This stigma began to develop in the late 1970’s when the media began publishing articles with headlines such as “Herpes II: A Spreading Form of VD to Beware” (Business Week-July 1979) and “Herpes: The New Sexual Leprosy” (TIME Magazine-July 1980). These headlines and articles were purposefully meant to impose fear and anxiety in society. Genital herpes was portrayed as punishment for all the young people who went against society and was openly and freely having more sex as a result of the Sexual Revolution of the 1960’s and 1970’s.
As you can see, the mainstream media portrayed genital herpes in the worse way possible and that led to the herpes stigma that’s currently still prospering in society today. It wasn’t until the discovery of HIV in the early 1980’s that the media stopped regularly reporting the negative aspects of the virus. HIV was more newsworthy because it was killing people.
The medical community has some responsibility for keeping the genital herpes stigma alive. In their efforts to slow the spread of sexually transmitted diseases the medical community began an all out “safe sex” campaign to show the public the negative effects of having an STD. Public service campaigns filled with television commercials, magazine ads, and roadside billboards portraying young people as being devastated and broken upon learning about contracting a STD.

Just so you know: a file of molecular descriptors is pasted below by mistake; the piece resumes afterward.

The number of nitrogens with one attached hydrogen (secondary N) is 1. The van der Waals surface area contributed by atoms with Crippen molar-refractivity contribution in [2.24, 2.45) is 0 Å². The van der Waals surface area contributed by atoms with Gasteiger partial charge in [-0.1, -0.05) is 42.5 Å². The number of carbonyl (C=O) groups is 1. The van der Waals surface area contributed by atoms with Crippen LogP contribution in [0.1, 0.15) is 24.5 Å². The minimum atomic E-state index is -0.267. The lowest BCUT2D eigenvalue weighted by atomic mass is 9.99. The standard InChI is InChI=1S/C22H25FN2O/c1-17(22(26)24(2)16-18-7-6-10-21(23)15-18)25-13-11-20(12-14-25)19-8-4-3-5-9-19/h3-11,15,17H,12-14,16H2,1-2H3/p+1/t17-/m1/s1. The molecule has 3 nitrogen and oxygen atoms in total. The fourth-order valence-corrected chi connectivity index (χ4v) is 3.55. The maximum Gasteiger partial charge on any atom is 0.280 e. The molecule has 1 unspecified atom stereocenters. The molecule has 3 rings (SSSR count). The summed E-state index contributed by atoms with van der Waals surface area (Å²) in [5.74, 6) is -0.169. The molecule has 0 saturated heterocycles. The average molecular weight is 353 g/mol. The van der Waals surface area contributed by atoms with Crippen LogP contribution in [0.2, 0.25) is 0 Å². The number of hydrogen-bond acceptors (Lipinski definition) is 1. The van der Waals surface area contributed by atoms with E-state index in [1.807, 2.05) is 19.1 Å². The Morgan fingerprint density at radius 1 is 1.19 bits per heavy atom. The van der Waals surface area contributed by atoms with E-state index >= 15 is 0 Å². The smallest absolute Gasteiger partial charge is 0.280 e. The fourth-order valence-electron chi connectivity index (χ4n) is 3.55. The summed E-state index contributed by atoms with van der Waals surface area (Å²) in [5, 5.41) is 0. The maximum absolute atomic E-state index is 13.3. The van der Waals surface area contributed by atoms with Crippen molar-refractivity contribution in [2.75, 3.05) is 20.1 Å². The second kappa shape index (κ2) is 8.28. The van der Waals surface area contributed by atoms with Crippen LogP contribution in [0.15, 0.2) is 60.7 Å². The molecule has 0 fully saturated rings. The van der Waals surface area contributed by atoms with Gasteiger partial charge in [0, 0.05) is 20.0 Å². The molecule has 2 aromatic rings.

The Centers for Disease Control and Prevention defines genital herpes as: “HVS-2 is a lifelong and incurable infection that can cause recurring and painful genital sores and can make those infected with the virus two-to-three times more likely to acquire HIV, the virus that causes AIDS.”
They describe it as a “Sexually Transmitted Disease (STD)”, and a “highly contagious infection”. They use words such as “incurable” and “infectious”. It’s ironic that genital herpes fraternal twin brother, herpes simplex 1 (HSV-1, the herpes virus that causes cold sores), is barely mentioned on the Centers for Disease Control and Prevention website.
Over the last 20 years medical science has gained a better understanding of genital herpes and they have slowly become more refined and sophisticated in their messages. Maybe it's also time to take another look at how the safe sex message is conveyed, in order to get a greater understanding of the genital herpes stigma?
Genital herpes can be effectively treated and outbreaks can be drastically reduced through various types of medications, healthy eating habits and a generally healthy lifestyle. But there no prescription to mask the stigma that is draped upon those of us who has this irritating skin condition.
Take a few moments and answer our Poll question. Please provide your honest opinion. Hopefully this poll will be provide insights for other people who don't have genital herpes or those who are living with the virus.
We want to know how you answered the survey question below and why. Please share your thoughts!